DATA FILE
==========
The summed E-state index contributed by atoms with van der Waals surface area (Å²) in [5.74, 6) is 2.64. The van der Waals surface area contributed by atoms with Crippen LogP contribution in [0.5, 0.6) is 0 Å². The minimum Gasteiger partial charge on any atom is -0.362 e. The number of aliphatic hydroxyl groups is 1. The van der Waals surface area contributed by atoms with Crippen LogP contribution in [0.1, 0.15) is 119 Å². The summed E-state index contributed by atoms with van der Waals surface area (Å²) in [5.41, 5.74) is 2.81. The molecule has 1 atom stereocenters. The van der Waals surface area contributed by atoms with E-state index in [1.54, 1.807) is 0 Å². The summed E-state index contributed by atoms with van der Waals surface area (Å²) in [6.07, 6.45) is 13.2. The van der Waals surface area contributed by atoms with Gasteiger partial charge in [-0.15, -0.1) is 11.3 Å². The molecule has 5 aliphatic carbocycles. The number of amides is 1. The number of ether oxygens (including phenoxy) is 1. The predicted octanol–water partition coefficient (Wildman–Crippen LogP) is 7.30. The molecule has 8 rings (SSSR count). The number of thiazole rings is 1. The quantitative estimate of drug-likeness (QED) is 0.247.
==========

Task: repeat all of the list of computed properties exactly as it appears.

The summed E-state index contributed by atoms with van der Waals surface area (Å²) in [5.74, 6) is 2.64. The van der Waals surface area contributed by atoms with Crippen LogP contribution in [0.5, 0.6) is 0 Å². The minimum Gasteiger partial charge on any atom is -0.362 e. The number of aliphatic hydroxyl groups is 1. The van der Waals surface area contributed by atoms with Crippen LogP contribution in [0.1, 0.15) is 119 Å². The summed E-state index contributed by atoms with van der Waals surface area (Å²) in [5.41, 5.74) is 2.81. The molecule has 1 atom stereocenters. The van der Waals surface area contributed by atoms with E-state index in [1.54, 1.807) is 0 Å². The summed E-state index contributed by atoms with van der Waals surface area (Å²) in [6.07, 6.45) is 13.2. The van der Waals surface area contributed by atoms with Gasteiger partial charge in [-0.15, -0.1) is 11.3 Å². The molecule has 5 aliphatic carbocycles. The number of amides is 1. The number of ether oxygens (including phenoxy) is 1. The predicted octanol–water partition coefficient (Wildman–Crippen LogP) is 7.30. The molecule has 8 rings (SSSR count). The number of thiazole rings is 1. The quantitative estimate of drug-likeness (QED) is 0.247.